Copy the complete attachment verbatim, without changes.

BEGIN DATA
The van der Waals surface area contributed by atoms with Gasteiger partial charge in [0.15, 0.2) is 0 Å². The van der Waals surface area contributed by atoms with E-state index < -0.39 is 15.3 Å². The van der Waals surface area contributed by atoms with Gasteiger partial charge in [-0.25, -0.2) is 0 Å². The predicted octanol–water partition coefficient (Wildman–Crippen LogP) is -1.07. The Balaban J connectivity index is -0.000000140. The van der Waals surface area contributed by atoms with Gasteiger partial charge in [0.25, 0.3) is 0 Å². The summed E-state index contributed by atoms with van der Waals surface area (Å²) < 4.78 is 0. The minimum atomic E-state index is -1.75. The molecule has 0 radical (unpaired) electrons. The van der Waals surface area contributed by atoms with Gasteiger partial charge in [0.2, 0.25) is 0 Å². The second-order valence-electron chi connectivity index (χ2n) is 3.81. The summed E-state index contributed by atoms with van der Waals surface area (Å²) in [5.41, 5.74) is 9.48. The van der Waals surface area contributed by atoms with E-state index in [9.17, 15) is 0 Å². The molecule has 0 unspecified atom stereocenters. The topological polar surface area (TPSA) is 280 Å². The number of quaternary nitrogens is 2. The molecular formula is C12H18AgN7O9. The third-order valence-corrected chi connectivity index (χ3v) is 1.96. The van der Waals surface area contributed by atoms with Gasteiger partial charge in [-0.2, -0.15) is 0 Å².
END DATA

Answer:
The van der Waals surface area contributed by atoms with Gasteiger partial charge in [0.15, 0.2) is 0 Å². The van der Waals surface area contributed by atoms with E-state index < -0.39 is 15.3 Å². The van der Waals surface area contributed by atoms with Gasteiger partial charge in [-0.25, -0.2) is 0 Å². The predicted octanol–water partition coefficient (Wildman–Crippen LogP) is -1.07. The Balaban J connectivity index is -0.000000140. The van der Waals surface area contributed by atoms with Gasteiger partial charge in [0.25, 0.3) is 0 Å². The summed E-state index contributed by atoms with van der Waals surface area (Å²) < 4.78 is 0. The minimum atomic E-state index is -1.75. The molecule has 0 radical (unpaired) electrons. The van der Waals surface area contributed by atoms with Gasteiger partial charge in [0.2, 0.25) is 0 Å². The second-order valence-electron chi connectivity index (χ2n) is 3.81. The summed E-state index contributed by atoms with van der Waals surface area (Å²) in [5.41, 5.74) is 9.48. The van der Waals surface area contributed by atoms with E-state index in [9.17, 15) is 0 Å². The molecule has 0 unspecified atom stereocenters. The topological polar surface area (TPSA) is 280 Å². The number of quaternary nitrogens is 2. The molecular formula is C12H18AgN7O9. The third-order valence-corrected chi connectivity index (χ3v) is 1.96. The van der Waals surface area contributed by atoms with Gasteiger partial charge in [-0.2, -0.15) is 0 Å².